My employer recently started a project to build non-profit accounting
software for non-profit organizations (see
for details). As a first phase of
this project, we're evaluating every Open Source and Free Software
accounting package we can find (see
Thus, while I note that this thread about ERPNext's copyright policy
ended back on July 17th, and my comments are coming very late, I only
looked in detail at this issue on last Friday, so I'm commenting on this
My colleague and I were evaluating ERPNext, and we encountered this
policy found at:
>> Unless otherwise asserted in the code files, Web Notes will own the
>> copyright of all contributions too. That means Web Notes holds the
>> rights to change the license in the future or offer Commercial
This seems to me as if it's some sort of implicit CLA and/or ©AA, but a
unilateral statement of like this -- particularly one that doesn't
define what it means for something to be a "contribution" -- seems
unlikely to automatically "cause" someone to *assign* their copyrights
merely by failing to put a copyright notice on a file. I'd suspect this
doesn't hold up under legal analysis.
I'd like to point out that this policy is problematic not only because
it may not be valid under copyright rules in most countries, but also
because the policy that it seeks to implement is IMO problematic for
The key issue is that it treats the community as unequal under the GPL.
The GPL is valuable because it creates equal rights for all in the
codebase. However, if Web Notes reserves the rights to have more power
over the codebase than everyone else by reserving the right to
proprietary relicense, that policy creates community inequity.
Moreover, if Web Notes does fix the policy such that copyright
assignment for most contributions does become mandatory, any USA
501(c)(3) on-profit organization (like the one I work for) probably has
to avoid contributing upstream to the ERPNext codebase entirely, at
least for contributions where Web Notes makes copyright assignment
That's because a 501(c)(3) non-profit charity can't simply "give away"
assets like copyrights to a for-profit company, due to various rules by
the IRS in the USA. Thus, it wouldn't be possible for potential
non-profit contributors like myself to contribute to the main codebase,
*even if* we wanted to give up our rights under GPL entirely (which we
don't want to do, in any event).
The options that leaves us is to fork ERPNext under GPL (which of course
we don't have the resources to do), or to look at other codebases that
we can participate in without copyright assignment. We're likely to do
the latter at this point, but I wanted to raise this issue to (a)
possibly help clarify and correct this policy, and/or (b) to register
for the record that this policy was the reason we had to give up on
considering adoption of the ERPNext codebase.
Meanwhile, I noticed a few things in that thread back in July that I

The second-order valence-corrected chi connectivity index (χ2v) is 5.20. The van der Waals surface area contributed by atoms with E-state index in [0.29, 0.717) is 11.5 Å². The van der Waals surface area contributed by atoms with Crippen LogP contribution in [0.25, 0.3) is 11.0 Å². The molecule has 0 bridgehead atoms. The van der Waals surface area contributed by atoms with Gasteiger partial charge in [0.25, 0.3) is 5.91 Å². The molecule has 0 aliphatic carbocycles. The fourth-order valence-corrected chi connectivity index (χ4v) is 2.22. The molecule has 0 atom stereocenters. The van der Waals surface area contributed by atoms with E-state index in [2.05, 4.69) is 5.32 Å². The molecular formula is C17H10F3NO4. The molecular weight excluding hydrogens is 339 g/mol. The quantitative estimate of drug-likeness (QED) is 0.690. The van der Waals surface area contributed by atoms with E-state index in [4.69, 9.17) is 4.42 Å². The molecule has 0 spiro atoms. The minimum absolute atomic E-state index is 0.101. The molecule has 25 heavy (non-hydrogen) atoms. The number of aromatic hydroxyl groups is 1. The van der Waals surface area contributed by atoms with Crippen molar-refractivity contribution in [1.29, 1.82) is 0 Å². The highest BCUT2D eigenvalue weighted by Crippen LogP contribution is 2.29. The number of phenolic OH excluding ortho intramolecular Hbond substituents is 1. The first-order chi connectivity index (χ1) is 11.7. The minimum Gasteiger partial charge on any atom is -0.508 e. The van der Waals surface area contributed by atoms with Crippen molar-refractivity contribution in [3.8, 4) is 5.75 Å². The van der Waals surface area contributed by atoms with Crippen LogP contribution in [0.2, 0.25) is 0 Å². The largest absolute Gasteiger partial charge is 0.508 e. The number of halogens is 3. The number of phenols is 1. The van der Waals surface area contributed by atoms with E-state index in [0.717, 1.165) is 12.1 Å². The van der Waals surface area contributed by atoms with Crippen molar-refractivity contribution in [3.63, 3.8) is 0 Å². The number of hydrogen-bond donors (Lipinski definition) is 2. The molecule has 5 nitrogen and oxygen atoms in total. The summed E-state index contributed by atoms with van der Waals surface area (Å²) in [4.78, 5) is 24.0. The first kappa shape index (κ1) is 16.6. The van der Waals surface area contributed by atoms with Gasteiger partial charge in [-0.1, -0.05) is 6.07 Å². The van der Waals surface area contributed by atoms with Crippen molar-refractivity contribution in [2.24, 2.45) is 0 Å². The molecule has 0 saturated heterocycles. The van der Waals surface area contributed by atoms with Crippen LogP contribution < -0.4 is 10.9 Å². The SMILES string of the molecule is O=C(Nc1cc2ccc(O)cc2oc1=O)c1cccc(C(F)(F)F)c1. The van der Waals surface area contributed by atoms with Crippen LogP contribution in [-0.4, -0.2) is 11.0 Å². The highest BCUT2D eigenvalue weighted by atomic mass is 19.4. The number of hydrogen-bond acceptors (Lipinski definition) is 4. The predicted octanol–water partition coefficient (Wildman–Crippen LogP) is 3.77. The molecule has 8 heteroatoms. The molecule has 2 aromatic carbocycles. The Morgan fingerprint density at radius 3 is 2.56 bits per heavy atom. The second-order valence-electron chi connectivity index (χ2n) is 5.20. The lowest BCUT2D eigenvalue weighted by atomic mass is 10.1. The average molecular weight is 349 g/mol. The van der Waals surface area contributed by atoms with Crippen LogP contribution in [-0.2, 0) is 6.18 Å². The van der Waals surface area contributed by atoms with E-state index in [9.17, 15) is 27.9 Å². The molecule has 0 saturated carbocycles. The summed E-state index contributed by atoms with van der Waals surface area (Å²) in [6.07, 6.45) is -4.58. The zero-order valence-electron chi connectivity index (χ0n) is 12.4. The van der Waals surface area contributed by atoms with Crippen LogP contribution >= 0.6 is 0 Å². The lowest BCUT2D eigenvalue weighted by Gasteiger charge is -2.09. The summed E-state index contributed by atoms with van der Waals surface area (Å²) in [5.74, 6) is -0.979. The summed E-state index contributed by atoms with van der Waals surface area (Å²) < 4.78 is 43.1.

thought it might be useful to comment on, also for the record.
Dale Scott said in July:
>>> 2. License. The key here is that the license is granted by the
>>> copyright owners. If the copyright owners are ambiguous, the license
>>> is ambiguous.
While the first sentence is correct, I don't see how it leads to the
conclusion in the second sentence. I think the point Dale was perhaps
trying to make (which I *would* agree with) is that projects need to be
sure that all copyright holders have agreed to submit their changes
under the license of the project (in ERPNext's case, the GPL).
Ironically, the existing policy in README.md makes the situation *worse*
on this point (IMO), because that policy is tries to create a copyright
assignment agreement implicitly, based on ambiguous conditions.
Did you perhaps consider using something like Linux's DCO, wherein
developers add Signed-Off-By to their commits to indicate they have
permission to contribute the change under the license of the project?
That is a good way to deal with that ambiguity.
Meanwhile, on a semi-related issue, Rushabh wrote on July 13th:
> I personally like GPL, but in practice unless you are a big foundation
> there is nothing you can really do if someone violates the GPL and
> does not maintain the same license in the derivatives
I truly don't understand what Rushabh's point here. Consistently, for a
decade and a half, I've been involved with and/or in charge of more GPL
enforcement than any other person on the planet in history. I've never
worked anywhere "big" -- indeed, I've worked only for tiny non-profit
organizations for most of my career. Thus, Rushabh's point is
completely incongruent with my direct, practical (, and quite
substantial) experience with GPL enforcement. It's true that GPL
enforcement requires work, and it's often quite boring and tedious work,
but it's also not very difficult, either.
I wonder, given Rushabh's comment: did ERPNext have a GPL violation that
was unresolved? Is there anything I can do to help on that?